Injecting high doses of hyperpolarised 13C pyruvate in vivo leads to saturation effects: more precursor will not increase the amount of downstream substrate, leading to errors when quantifying with the conventional two-site exchange model. Saturation effects can be modelled via a Michaelis-Menten kinetics, however requiring metabolic exchange rates measured at multiple time points as input. In this work we extend a previous saturation-recovery measurement to map apparent metabolic exchange rates taking saturation effects into account.


96 Symmetry Preserved Rectilinear Transform(SPRT): Optimized Reconstruction of Echo Planar Spectroscopic Image for Hyperpolarized [1-13C]-Pyruvate
Zhan Xu, Joshua Niedzielski, Keith Michel, Christopher Walker, Samuel Einstein, James Bankson
A new reconstruction method, symmetry preserved rectilinear transform (SPRT) is proposed to remove the Nyquist ghost and chemical shift artifacts from symmetric echo-planar spectroscopic imaging (EPSI) data. For each metabolite in the spectrum, an additional phase term is added to reshape the zig-zag layout of k-t space samples into a rectilinear layout with all echoes parallel to each other in k-t space.  SPRT can eliminate artifacts and significantly improve SNR. 


97 Frequency calibration methods for the use of 13C spectral-spatial pulses in human brain
Mary McLean, James Grist, Fulvio Zaccagna, Frank Riemer, Basetti Madhu, Christoffer Laustsen, Rolf Schulte, Martin Graves, Kevin Brindle, Ferdia Gallagher
Spectral-spatial pulses demand accurate frequency setting, which is difficult for studies using hyperpolarized 13C substrates, as the calibration has to be performed prior to the injection of the labelled molecule. In this study we retrospectively analysed human 13C brain studies, comparing three methods of scan calibration: study date, external reference phantom, and 1H frequency. The latter method outperformed the other 2 by a large margin: the SD of differences (predicted minus actual frequency of pyruvate) was 11 Hz with 1H frequency, 39 Hz using study date, and 40 Hz when referenced to an external phantom.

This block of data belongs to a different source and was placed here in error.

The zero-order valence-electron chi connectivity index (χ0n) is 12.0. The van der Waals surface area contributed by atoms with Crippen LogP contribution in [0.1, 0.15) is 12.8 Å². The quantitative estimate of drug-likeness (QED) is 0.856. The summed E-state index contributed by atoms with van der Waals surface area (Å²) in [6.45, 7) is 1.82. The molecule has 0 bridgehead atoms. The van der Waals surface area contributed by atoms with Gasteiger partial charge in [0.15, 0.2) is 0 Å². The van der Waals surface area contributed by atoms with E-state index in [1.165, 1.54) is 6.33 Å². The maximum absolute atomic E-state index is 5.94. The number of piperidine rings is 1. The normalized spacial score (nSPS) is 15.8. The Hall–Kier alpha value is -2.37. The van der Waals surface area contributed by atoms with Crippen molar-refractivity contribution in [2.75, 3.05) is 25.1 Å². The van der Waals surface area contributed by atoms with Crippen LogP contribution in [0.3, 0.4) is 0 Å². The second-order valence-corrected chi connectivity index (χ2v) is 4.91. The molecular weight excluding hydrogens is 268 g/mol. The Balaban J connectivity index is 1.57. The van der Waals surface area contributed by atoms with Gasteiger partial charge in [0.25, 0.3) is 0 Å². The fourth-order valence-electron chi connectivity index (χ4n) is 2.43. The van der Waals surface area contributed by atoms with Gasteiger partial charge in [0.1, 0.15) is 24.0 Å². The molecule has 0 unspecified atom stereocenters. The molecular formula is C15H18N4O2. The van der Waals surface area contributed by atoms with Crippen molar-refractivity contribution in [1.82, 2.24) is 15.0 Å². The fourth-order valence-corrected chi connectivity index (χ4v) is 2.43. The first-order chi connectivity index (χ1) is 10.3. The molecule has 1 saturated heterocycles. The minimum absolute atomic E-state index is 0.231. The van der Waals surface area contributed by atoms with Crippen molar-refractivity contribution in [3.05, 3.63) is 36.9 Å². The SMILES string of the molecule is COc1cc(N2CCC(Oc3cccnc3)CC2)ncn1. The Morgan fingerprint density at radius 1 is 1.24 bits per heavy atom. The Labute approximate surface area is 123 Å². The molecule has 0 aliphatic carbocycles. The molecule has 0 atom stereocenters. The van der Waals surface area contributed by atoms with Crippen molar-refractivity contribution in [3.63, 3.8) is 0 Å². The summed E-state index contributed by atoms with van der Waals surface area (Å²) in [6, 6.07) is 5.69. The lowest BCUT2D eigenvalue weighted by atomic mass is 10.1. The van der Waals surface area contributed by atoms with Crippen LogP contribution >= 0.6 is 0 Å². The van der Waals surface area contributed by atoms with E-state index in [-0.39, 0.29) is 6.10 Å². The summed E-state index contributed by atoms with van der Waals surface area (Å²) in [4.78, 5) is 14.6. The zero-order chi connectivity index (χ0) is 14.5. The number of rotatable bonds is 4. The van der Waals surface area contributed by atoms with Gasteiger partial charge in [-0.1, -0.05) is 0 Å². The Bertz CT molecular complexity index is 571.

98 Fast acquisition of hyperpolarized MR with Multi-echo EPI
Kofi Deh, Kristin Granlund, Kayvan Keshari
An EPI acquisition can efficiently acquire data, allowing multiple images to be acquired before the transverse signal decays due to T2*. These images (acquired at different echo times) can be reconstructed into images of individual species, as with Dixon or IDEAL. This approach can be used to efficiently acquire hyperpolarized data by limiting the number of excitations to preserve longitudinal magnetization for subsequent time points or enabling the use of larger flip angles for higher SNR. In this abstract, we demonstrate the feasibility of this approach with thermal phantoms (acetate, alanine, and urea) and with hyperpolarized phantoms (pyruvate and urea).


99 A Quadrature Detection Technique to Resolve J-Modulated [2-13C]Lactate in Hyperpolarized [2-13C] Pyruvate Imaging
Keshav Datta, Daniel Spielman
For the imaging of hyperpolarized [2-13C]pyruvate, we propose a hybrid approach in which the closely spaced metabolic peaks of pyruvate, glutamate, citrate, acetoacetate, and acetyl-carnitine are measured using spectroscopic imaging, while the highly shifted [2-13C]Lactate peak is measured using selective excitation with a conventional fast imaging readout.  We further demonstrate that a quadrature image reconstruction algorithm combining data from two fast imaging acquisitions, with the readout shifted by 1/2J, eliminates severe artifacts that normally arise when imaging a J-coupled system for which 1/J is comparable to the readout window.


100 Spiral-IDEAL for Time-Resolved Imaging of Hyperpolarized 129Xe Kinetics in the Rat Brain
Yonni Friedlander, Brandon Zanette, Marcus Couch, Andrea Kassner, Giles Santyr
Rapid, spectrally resolved imaging of 129Xe in the rat brain may allow for measurement of cerebral blood flow, as well as tissue characteristics such as relaxation rates and partition coefficient which may be useful for characterizing neurological disease or injury such as stroke. In this work, the feasibility of spiral-IDEAL for spectrally resolved 129Xe in the rat brain was demonstrated during steady state ventilation of a rat. With future improvements to the signal-to-noise ratio, it is proposed that spiral-IDEAL will allow for rapid, spectrally resolved imaging of the brain.
Hyperpolarized C13 Imaging: Novel Applications
Digital Poster